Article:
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C# 8 is old news. Onward, to C# 9!

calvinallen profile image Calvin A. Allen Originally published at calvinallen.net on ・4 min read

This post is part of the 2019 C# Advent Calendar.

Check it out here, for other AWESOME posts.


Did you know that planning is already underway for the ninth version of the C# language?

Now, to be fair, this has been in the planning phases long, LONG , before C# 8 shipped to us back in September 2019, as you can see from some of the discussion on the issues themselves. Most folks don’t follow the day-to-day planning of the language itself (myself included), but it’s interesting to peer into the discussions every now and then.

And, since this is Christmas Day, let’s peek in on five (there are a LOT more!) C# 9 language “gifts” we might receive sometime in 2020 (subject to change, of course!)

1. Simplified Parameter NULL Validation Code

The short version is that by decorating the value of a parameter to a method with a small annotation, we simplify the internal logic by not needing null validation / guard clauses, thus reducing boilerplate validation code. For example:

// Before
void Insert(string s) {
 if (s is null) {
   throw new ArgumentNullException(nameof(s));
 }
 ...
}

// After
void Insert(string s!) {
  ...
}

2. Switch expression as a statement expression

This one is still in the discussion phase, but the general idea is to allow a switch expression as an expression statement. For example:

private void M(bool c, ref int x, ref string s)
{
  c switch { true => x = 1, false => s = null };
}

or

private void M(bool c, ref int x, ref string s)
  => c switch { true => x = 1, false => s = null };

3. Primary Constructors

This one means to simplify all those boilerplate constructors, fields, property getters/setters, etc., that we’re so used to. For example:

// From This:
class Person
{
    private string _firstName;

    public Person(string firstName)
    {
        _firstName = firstName;
    }

    public string FirstName
    {
        get => _firstName;
        set {
          if (value == null) {
              throw new NullArgumentException(nameof(FirstName)); 
          }
          _firstName = value;
        }
    }
}

//To This:
class Person(string firstName)
{
    public string FirstName
    {
        get => firstName;
        set {
          if (value == null){
            throw new NullArgumentException(nameof(FirstName));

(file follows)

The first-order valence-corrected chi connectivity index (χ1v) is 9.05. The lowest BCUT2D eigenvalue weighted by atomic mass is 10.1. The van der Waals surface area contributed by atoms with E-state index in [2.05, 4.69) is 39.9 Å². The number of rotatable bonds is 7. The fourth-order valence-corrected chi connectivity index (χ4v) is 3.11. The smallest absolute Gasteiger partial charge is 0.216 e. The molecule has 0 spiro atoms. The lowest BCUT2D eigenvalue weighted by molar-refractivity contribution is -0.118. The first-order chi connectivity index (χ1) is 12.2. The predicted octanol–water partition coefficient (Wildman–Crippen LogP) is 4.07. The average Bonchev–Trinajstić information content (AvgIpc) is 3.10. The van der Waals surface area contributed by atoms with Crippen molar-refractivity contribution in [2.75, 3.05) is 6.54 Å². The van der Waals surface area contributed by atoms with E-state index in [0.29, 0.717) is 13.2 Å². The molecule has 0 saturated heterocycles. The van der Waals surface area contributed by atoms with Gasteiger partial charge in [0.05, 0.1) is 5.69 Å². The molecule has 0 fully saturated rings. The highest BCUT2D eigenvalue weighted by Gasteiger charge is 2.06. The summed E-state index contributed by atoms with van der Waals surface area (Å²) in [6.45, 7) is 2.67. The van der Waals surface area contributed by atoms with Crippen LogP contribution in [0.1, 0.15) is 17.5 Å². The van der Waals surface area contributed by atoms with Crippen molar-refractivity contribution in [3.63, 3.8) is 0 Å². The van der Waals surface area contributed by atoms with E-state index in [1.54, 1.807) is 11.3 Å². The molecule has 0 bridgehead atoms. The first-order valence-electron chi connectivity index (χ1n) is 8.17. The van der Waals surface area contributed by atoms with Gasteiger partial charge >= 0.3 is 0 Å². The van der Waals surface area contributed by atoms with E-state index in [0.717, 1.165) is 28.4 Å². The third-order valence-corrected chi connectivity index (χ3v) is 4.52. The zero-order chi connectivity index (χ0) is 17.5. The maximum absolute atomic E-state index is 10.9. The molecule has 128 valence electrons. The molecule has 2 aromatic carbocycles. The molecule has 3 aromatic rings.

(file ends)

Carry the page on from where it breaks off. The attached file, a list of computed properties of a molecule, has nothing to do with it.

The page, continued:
}
          firstName = value;
        }
    }
}

4. Record

Slightly similar in nature to Primary Constructions (mentioned above), the goal of this proposal is to remove the necessity of writing so much boilerplate code when creating a new class / struct. It seems possible that if Record types make it in, that Primary Constructors will not (opinion). For example:

//From Something Like This:
public class Person
{
  public string Name { get; }
  public DateTime DateOfBirth { get; }

  public Person(string Name, DateTime DateOfBirth)
  {
    this.Name = Name;
    this.DateOfBirth = DateOfBirth;
  }
}

//To Something Like This
public class Person(string Name, DateTime DateOfBirth);

5. Discriminated Unions / enum class

This one took a smidge to wrap my brain around. It uses keywords that we’re all used to (plus a new one), combines them together, and adds Record’s (mentioned above) into the mix. It is, in my own words, a “cleaner” way of creating abstract base classes, and concrete types that inherit from them. For example:

// From Something Like This:
public partial abstract class Shape { }

public class Rectangle : Shape {

  public float Width { get; }
  public float Length { get; }

  public Rectangle(float Width, float Length){
    this.Width = Width;
    this.Length = Length;
  }
}

public class Circle : Shape {

  public float Radius { get; }

  public Circle(float Radius)
  {
    this.Radius = Radius;
  }
}

// To Something Like This:
enum class Shape
{
  Rectangle(float Width, float Length);
  Circle(float Radius);
}

These five proposals only skim the surface of the discussions going on around C# 9. Head over to the GitHub project, take a look, and even get involved! It’s a new Microsoft, and our opinions are welcome!

Since I’m the final post of the year, I’d like to offer a major thank you to everyone that volunteered, wrote, tweeted, retweeted, liked, hearted, shared, read, etc., to this amazing event.

This community…OUR community, is comprised of amazing folks, and I consider myself grateful to even be considered a part of it.

Whatever holiday you celebrate this time of year, I hope it’s wonderful.

See you next year, friends.


Final Note

A big thank you goes out to Matthew D. Groves for bringing this amazing tradition to life (now in its third year)!

I consider myself lucky to call Matthew a friend, and our community is a better place because of him.

Make sure and follow Matt on Twitter, and watch his live streams on Twitch. You won’t be disappointed.

Merry Christmas, Matt.

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